15
$\begingroup$

I know of a handful of automated theorem provers for classical first-order logic such as Vampire (source code).

Internally, I think most of these provers work by translating premises and the negated goal into disjunctions of literals and then applying resolution. This also requires Skolemization as a preprocessing step, which removes existential quantifiers in the prenex of a wff and adds new function symbols to the language. Here's a link to the the Skolemization implementation in Vampire.

This technique will not work in a constructive setting. Negating the goal, converting to negative normal form and then prenex normal form is not constructively valid.

What automated theorem provers for intuitionistic first-order logic are there (whether they're capable of emitting proof terms or not)? If there are any, broadly speaking, what strategy do they use?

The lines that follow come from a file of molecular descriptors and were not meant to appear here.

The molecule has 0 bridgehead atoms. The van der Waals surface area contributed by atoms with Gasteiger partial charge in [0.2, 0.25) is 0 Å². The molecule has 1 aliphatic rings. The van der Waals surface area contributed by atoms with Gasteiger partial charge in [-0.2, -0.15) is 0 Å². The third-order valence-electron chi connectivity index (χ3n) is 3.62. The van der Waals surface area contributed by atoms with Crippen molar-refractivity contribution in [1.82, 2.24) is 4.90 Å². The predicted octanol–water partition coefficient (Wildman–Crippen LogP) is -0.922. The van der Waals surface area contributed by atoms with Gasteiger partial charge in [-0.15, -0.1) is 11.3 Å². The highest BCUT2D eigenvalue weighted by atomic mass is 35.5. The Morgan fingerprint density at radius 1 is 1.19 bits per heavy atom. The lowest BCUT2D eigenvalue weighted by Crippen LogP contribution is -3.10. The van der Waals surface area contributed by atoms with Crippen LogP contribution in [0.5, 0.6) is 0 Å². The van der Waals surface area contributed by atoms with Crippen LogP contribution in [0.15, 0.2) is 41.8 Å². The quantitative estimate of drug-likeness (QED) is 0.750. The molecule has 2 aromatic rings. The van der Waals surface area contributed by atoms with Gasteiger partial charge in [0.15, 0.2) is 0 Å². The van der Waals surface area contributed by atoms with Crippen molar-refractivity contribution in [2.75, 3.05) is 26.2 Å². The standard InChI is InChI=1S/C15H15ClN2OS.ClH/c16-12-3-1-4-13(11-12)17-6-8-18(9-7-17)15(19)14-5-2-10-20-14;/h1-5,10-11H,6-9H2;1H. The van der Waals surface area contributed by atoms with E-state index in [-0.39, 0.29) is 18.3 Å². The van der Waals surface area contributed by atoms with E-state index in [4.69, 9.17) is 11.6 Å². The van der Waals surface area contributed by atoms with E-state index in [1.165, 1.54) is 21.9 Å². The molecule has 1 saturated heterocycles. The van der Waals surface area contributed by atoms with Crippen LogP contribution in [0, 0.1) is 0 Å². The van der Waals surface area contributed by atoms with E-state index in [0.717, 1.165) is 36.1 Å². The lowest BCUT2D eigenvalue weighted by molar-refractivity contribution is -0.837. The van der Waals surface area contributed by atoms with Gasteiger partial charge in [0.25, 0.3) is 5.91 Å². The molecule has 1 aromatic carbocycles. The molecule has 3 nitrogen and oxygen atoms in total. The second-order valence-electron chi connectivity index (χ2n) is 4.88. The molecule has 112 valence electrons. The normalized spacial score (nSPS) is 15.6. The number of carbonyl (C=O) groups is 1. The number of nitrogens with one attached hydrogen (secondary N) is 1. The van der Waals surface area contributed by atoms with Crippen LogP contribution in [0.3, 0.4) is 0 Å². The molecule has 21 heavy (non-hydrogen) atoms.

$\endgroup$
3
  • $\begingroup$ @GuyCoder why not automatic-theorem-proving? $\endgroup$
    – Couchy
    Feb 11, 2022 at 22:11
  • 1
    $\begingroup$ How is disjunction elimination not constructively valid? Coq accepts it without any axioms:Theorem disj_elim (A B : Prop) (hAorB : A \/ B) (hNotA : ~A): B. Proof. destruct hAorB as [hA | hB]. - contradiction (hNotA hA). - exact hB. Qed. $\endgroup$
    – Maya
    Feb 13, 2022 at 13:34
  • $\begingroup$ @NieDzejkob, You're totally right. This inference is valid in IPC. Fixed. $\endgroup$ Feb 13, 2022 at 14:10

1 Answer 1

10
$\begingroup$

The firstorder tactic in Coq is an "experimental extension of tauto to first-order reasoning." The tauto tactic "implements a decision procedure for intuitionistic propositional calculus based on the contraction-free sequent calculi LJT* of Roy Dyckhoff [Dyc92]". Perhaps one of the Coq developers can speak to the theory behind firstorder.

These tactics do not rely on classical axioms, and do generate proof terms.

$\endgroup$
1

Your Answer

By clicking “Post Your Answer”, you agree to our terms of service and acknowledge you have read our privacy policy.

Not the answer you're looking for? Browse other questions tagged or ask your own question.